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Identifying Skin Problems

Fungal Infections vs Parasitic Infestations

Here are some pointers to help you to decide if your guinea has a fungal or parasitic skin problem. Once you have figured out which one it is, please visit our Recommendations page for more information about how you can help your guinea's skin.  Also visit our photo gallery and see what some of the most common skin problems look like.

For more information on fungal and parasitic problems, click on the links below:

 
Typical Symptoms Of Fungal Infections
Typical Symptoms Of Mange Mite Infestation

Hair falls out with a light tug, and the end of the hair will be coated with scurf / dead skin. There is often a white bloom to the skin.

Thinning hair with bald areas only in the area of infestation, often with an inverted V-shape in the middle of the back.

Heavy, gritty scurf (like dandruff).  There may be white tide marks on the ears and / or jagged edges.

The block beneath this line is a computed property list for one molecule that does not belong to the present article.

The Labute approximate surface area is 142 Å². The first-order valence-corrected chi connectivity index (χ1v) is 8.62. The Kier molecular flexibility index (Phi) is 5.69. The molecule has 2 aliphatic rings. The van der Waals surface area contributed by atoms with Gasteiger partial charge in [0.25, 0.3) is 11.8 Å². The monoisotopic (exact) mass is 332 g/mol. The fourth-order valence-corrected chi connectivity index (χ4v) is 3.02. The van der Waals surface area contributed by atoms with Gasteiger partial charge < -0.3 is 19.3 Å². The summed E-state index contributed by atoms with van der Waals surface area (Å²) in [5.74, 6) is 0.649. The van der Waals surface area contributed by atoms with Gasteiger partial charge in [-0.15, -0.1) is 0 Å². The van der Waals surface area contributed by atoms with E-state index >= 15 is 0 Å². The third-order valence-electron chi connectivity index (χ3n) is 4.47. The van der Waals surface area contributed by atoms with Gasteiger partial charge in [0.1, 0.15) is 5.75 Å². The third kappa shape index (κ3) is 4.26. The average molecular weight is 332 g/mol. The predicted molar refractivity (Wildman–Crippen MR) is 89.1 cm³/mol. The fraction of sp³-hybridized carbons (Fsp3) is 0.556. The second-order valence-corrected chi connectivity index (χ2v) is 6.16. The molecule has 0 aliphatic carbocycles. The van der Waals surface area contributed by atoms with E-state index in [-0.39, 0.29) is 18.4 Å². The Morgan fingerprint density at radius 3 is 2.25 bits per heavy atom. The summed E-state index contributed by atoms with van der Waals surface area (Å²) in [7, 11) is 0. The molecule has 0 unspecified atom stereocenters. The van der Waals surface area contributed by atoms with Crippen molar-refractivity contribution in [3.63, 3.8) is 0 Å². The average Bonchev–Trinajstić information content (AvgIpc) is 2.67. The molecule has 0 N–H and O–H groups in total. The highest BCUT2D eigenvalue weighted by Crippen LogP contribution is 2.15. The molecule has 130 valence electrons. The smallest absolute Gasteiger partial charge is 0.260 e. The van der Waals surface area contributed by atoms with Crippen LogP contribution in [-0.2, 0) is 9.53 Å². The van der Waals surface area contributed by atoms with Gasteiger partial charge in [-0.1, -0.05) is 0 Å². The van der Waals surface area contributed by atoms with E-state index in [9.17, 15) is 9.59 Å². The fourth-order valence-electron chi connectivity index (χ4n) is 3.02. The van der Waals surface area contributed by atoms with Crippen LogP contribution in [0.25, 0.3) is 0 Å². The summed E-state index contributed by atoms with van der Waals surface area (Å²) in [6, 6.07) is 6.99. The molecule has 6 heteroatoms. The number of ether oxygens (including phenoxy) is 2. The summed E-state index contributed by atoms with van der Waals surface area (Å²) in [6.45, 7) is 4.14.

Hair shafts broken off half way down to the root around the area of infestation.

Very greasy hair and / or skin that is red (rather than a healthy pink colour). Often feels hot to the touch.

Hair will not come out when lightly tugged.

Intense scratching, biting and irate squeaking. Nerves are often affected and if you touch them around the hip area they will often turn round and try and bite you.

A little bump / scab on the skin surface - this is the tiny mite just below the skin. Sometimes you will see spots of dried blood caused when the mite is burrowing under the skin.

If the infection is bad, there may be thick crusty patches of skin, extensive hair loss, considerable scratch lesions, and the guinea may even be fitting.

Intense scratching / irritation which may lead to fitting if left untreated.